An Abductory Twist is a sign of the way we walk which is often seen by podiatrists. Many people when they are walking, as soon as the heel lifts up off the ground there is a sudden and small movement of the rearfoot medially abduction. Many clinicians don't look at this to be of much importance since it is only a sign of an underlying problem rather than a disorder by itself.
There are numerous causes of this abductory twist. The first is that the great toe or hallux joint must dorsiflex or bend just as the rearfoot lifts up off the ground so that we can move ahead. If that joint doesn't want to flex, then the foot will abduct to circumvent the block at the joint. Another prevalent cause is overpronation of the foot. This is where the foot is rolling inwards at the rearfoot and the leg is externally rotating wanting to roll the foot outwards. As soon as the heel lifts up off the ground the foot abruptly abducts due to the twisting.
A medial heel whip is another entity that does get confused with an abdutcory twist, however they are distinct. The twist occurs just as the heel lifts up off the ground and the whip is more of a circumduction of the whole foot as it comes of the ground. While the twist and whip are in a similar course, they are very different things and caused by distinct issues.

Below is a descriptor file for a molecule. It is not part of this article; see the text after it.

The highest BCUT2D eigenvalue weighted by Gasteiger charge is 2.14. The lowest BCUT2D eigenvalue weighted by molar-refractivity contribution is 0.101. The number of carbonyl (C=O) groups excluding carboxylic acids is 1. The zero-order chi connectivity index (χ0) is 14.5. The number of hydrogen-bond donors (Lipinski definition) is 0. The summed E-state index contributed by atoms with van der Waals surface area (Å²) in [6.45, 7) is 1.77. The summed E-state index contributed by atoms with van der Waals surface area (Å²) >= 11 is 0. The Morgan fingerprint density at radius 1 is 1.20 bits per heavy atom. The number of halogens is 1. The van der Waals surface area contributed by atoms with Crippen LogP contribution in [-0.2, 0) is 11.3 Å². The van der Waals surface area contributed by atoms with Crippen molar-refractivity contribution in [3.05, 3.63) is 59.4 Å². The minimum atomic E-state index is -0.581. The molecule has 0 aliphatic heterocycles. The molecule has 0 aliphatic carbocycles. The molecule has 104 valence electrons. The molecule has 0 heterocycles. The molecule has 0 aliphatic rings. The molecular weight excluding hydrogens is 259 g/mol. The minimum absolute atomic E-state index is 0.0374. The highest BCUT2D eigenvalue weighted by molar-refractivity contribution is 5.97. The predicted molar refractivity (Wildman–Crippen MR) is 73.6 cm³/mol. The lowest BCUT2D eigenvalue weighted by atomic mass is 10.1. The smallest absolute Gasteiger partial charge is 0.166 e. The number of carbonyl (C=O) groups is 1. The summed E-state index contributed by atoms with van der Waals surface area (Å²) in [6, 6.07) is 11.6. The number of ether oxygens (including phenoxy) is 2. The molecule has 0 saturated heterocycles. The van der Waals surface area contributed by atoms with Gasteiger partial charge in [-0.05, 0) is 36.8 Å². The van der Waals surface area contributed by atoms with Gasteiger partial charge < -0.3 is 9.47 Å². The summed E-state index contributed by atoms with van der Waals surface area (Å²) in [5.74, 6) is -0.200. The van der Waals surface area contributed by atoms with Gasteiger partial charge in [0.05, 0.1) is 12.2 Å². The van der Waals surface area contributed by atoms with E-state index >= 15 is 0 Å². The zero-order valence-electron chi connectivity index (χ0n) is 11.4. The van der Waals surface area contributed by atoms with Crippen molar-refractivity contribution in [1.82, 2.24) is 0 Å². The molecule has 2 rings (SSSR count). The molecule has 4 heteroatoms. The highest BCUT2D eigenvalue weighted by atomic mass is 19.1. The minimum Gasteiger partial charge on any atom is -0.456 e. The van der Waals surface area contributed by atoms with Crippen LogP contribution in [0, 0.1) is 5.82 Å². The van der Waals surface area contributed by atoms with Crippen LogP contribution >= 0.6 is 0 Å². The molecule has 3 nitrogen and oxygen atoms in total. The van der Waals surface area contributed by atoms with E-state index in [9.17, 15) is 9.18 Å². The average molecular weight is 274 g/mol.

The abductory twist doesn't need to be treated because it is no problem by itself. It is a result of something and that something is the reason for the problem, so that needs managing as opposed to just the abductory twist. The treatment will need to be directed at either the cause of a block in movement at the great toe or the cause of the overpronation of the foot. Consequently the treatment might take on many different possible options, so there isn't any one treatment for this.